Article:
What Attracts Mosquitoes

Mosquitoes are attracted to a number of chemical compounds that they can detect from an impressive 50 yards away. The males are not interested in your blood, but the females are a different story, thirsting after the protein and iron in your blood to produce their eggs.
At this point in our scientific knowledge base, we know that mosquitoes are attracted to the following:

Bacteria: One trillion microbes live on your skin and create your body odor. Humans have only about 10 percent of these microbes in common—the rest vary between individuals. Some of us have a collection of microbes that are particularly irresistible to mosquitoes.
Chemical compounds: When they are sniffing us out, mosquitoes home in on a wide variety of chemicals—277 were isolated as potential mosquito attractants from human hand odors in one 2000 study.2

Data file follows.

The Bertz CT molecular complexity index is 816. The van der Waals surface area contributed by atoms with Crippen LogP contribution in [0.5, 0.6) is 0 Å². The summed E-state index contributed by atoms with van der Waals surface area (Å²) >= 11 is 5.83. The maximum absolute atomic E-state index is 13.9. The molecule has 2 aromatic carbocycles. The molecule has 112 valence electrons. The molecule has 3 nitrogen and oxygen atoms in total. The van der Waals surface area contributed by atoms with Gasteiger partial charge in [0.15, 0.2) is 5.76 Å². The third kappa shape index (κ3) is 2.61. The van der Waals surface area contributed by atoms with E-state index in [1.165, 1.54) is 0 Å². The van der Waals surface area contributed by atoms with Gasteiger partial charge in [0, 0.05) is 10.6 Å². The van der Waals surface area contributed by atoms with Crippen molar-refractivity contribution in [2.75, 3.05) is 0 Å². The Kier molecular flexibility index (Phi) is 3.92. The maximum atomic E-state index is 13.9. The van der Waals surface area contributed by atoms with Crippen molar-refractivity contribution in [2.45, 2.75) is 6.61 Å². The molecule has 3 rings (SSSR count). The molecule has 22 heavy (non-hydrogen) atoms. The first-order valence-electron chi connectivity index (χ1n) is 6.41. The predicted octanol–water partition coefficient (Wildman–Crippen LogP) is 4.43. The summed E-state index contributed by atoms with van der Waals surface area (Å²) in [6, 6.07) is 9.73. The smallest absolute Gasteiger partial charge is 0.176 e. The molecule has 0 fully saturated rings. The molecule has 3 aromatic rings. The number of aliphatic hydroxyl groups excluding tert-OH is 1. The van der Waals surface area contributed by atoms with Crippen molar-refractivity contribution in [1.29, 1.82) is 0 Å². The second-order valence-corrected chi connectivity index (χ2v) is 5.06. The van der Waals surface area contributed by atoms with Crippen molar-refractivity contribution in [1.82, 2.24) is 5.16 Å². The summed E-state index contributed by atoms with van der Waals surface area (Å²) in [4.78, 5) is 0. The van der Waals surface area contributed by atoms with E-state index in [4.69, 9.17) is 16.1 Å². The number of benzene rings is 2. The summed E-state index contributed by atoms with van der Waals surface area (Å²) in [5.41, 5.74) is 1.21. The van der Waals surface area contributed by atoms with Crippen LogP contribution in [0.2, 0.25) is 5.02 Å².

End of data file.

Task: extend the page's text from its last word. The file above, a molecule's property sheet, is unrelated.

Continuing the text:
Some of their favorites are lactic acid, ammonia, carboxylic acid, and octenol (present in human breath and sweat). Mosquitoes are especially drawn to carbon dioxide.
The more you emit, the more attractive you are to them. Larger people naturally emit more carbon dioxide than smaller people, which is one of the reasons adults seem to be bitten more often than children.
Movement and heat: Mosquitoes are drawn to both movement and heat. So if you’re exercising outside on a warm summer evening, you’re the perfect target—especially if you’re short of breath!
Original Article from: articles.mercola.com

 

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